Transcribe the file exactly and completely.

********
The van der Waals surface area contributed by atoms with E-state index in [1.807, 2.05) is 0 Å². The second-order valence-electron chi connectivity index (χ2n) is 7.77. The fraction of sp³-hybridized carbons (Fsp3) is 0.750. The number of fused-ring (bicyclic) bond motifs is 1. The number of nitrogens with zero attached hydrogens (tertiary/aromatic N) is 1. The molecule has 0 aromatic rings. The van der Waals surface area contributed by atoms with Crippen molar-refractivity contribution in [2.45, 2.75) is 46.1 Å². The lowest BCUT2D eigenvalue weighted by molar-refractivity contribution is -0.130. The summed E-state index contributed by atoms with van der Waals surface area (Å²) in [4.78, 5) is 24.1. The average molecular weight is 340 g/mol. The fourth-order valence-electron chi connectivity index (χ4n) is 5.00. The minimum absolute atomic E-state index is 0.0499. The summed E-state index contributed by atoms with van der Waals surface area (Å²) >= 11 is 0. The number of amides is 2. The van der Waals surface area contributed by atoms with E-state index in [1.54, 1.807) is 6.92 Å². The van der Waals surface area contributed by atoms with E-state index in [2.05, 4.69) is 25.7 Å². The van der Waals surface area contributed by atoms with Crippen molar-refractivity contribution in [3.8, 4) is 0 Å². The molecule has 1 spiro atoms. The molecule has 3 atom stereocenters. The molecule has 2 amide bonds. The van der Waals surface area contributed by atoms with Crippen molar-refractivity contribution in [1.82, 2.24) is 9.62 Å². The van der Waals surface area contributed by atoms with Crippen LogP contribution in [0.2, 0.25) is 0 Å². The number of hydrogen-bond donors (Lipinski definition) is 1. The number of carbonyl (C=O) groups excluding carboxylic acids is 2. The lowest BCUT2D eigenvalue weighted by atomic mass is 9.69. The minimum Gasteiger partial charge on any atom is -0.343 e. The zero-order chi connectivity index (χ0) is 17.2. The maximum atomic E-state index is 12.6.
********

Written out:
The van der Waals surface area contributed by atoms with E-state index in [1.807, 2.05) is 0 Å². The second-order valence-electron chi connectivity index (χ2n) is 7.77. The fraction of sp³-hybridized carbons (Fsp3) is 0.750. The number of fused-ring (bicyclic) bond motifs is 1. The number of nitrogens with zero attached hydrogens (tertiary/aromatic N) is 1. The molecule has 0 aromatic rings. The van der Waals surface area contributed by atoms with Crippen molar-refractivity contribution in [2.45, 2.75) is 46.1 Å². The lowest BCUT2D eigenvalue weighted by molar-refractivity contribution is -0.130. The summed E-state index contributed by atoms with van der Waals surface area (Å²) in [4.78, 5) is 24.1. The average molecular weight is 340 g/mol. The fourth-order valence-electron chi connectivity index (χ4n) is 5.00. The minimum absolute atomic E-state index is 0.0499. The summed E-state index contributed by atoms with van der Waals surface area (Å²) >= 11 is 0. The number of amides is 2. The van der Waals surface area contributed by atoms with E-state index in [1.54, 1.807) is 6.92 Å². The van der Waals surface area contributed by atoms with E-state index in [2.05, 4.69) is 25.7 Å². The van der Waals surface area contributed by atoms with Crippen molar-refractivity contribution in [3.8, 4) is 0 Å². The molecule has 1 spiro atoms. The molecule has 3 atom stereocenters. The molecule has 2 amide bonds. The van der Waals surface area contributed by atoms with Crippen molar-refractivity contribution in [1.82, 2.24) is 9.62 Å². The van der Waals surface area contributed by atoms with Crippen LogP contribution in [0.2, 0.25) is 0 Å². The number of hydrogen-bond donors (Lipinski definition) is 1. The number of carbonyl (C=O) groups excluding carboxylic acids is 2. The lowest BCUT2D eigenvalue weighted by atomic mass is 9.69. The minimum Gasteiger partial charge on any atom is -0.343 e. The zero-order chi connectivity index (χ0) is 17.2. The maximum atomic E-state index is 12.6.